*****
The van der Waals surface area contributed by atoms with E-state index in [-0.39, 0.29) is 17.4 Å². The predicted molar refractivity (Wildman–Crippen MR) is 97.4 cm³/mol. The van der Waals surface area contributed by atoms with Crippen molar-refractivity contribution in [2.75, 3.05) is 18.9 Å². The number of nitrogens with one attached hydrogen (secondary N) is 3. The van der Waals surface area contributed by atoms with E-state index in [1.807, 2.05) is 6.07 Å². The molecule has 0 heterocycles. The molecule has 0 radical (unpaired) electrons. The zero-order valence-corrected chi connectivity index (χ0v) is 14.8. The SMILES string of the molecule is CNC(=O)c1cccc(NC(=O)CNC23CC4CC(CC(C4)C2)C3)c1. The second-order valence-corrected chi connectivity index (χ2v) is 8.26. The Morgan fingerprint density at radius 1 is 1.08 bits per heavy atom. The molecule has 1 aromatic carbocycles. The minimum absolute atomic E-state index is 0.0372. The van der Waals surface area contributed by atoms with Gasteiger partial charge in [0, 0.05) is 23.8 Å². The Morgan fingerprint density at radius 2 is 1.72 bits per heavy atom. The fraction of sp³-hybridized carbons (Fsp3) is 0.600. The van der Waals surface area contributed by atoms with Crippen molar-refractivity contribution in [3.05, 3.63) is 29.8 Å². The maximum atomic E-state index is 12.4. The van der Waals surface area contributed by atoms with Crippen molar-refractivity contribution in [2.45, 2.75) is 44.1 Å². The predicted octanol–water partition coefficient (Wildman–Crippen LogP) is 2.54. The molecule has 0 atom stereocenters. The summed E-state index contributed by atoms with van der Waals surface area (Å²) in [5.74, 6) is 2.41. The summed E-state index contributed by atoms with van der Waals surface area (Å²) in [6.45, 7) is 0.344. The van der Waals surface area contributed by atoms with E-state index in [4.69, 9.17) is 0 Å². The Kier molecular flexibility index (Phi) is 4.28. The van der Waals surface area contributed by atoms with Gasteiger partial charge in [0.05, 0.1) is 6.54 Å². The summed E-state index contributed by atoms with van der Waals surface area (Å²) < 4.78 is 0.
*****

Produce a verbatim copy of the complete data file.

The van der Waals surface area contributed by atoms with E-state index in [-0.39, 0.29) is 17.4 Å². The predicted molar refractivity (Wildman–Crippen MR) is 97.4 cm³/mol. The van der Waals surface area contributed by atoms with Crippen molar-refractivity contribution in [2.75, 3.05) is 18.9 Å². The number of nitrogens with one attached hydrogen (secondary N) is 3. The van der Waals surface area contributed by atoms with E-state index in [1.807, 2.05) is 6.07 Å². The molecule has 0 heterocycles. The molecule has 0 radical (unpaired) electrons. The zero-order valence-corrected chi connectivity index (χ0v) is 14.8. The SMILES string of the molecule is CNC(=O)c1cccc(NC(=O)CNC23CC4CC(CC(C4)C2)C3)c1. The second-order valence-corrected chi connectivity index (χ2v) is 8.26. The Morgan fingerprint density at radius 1 is 1.08 bits per heavy atom. The molecule has 1 aromatic carbocycles. The minimum absolute atomic E-state index is 0.0372. The van der Waals surface area contributed by atoms with Gasteiger partial charge in [0, 0.05) is 23.8 Å². The Morgan fingerprint density at radius 2 is 1.72 bits per heavy atom. The fraction of sp³-hybridized carbons (Fsp3) is 0.600. The van der Waals surface area contributed by atoms with Crippen molar-refractivity contribution in [3.05, 3.63) is 29.8 Å². The maximum atomic E-state index is 12.4. The van der Waals surface area contributed by atoms with Crippen molar-refractivity contribution in [2.45, 2.75) is 44.1 Å². The predicted octanol–water partition coefficient (Wildman–Crippen LogP) is 2.54. The molecule has 0 atom stereocenters. The summed E-state index contributed by atoms with van der Waals surface area (Å²) in [5.74, 6) is 2.41. The summed E-state index contributed by atoms with van der Waals surface area (Å²) in [6.45, 7) is 0.344. The van der Waals surface area contributed by atoms with E-state index in [4.69, 9.17) is 0 Å². The Kier molecular flexibility index (Phi) is 4.28. The van der Waals surface area contributed by atoms with Gasteiger partial charge in [0.05, 0.1) is 6.54 Å². The summed E-state index contributed by atoms with van der Waals surface area (Å²) < 4.78 is 0.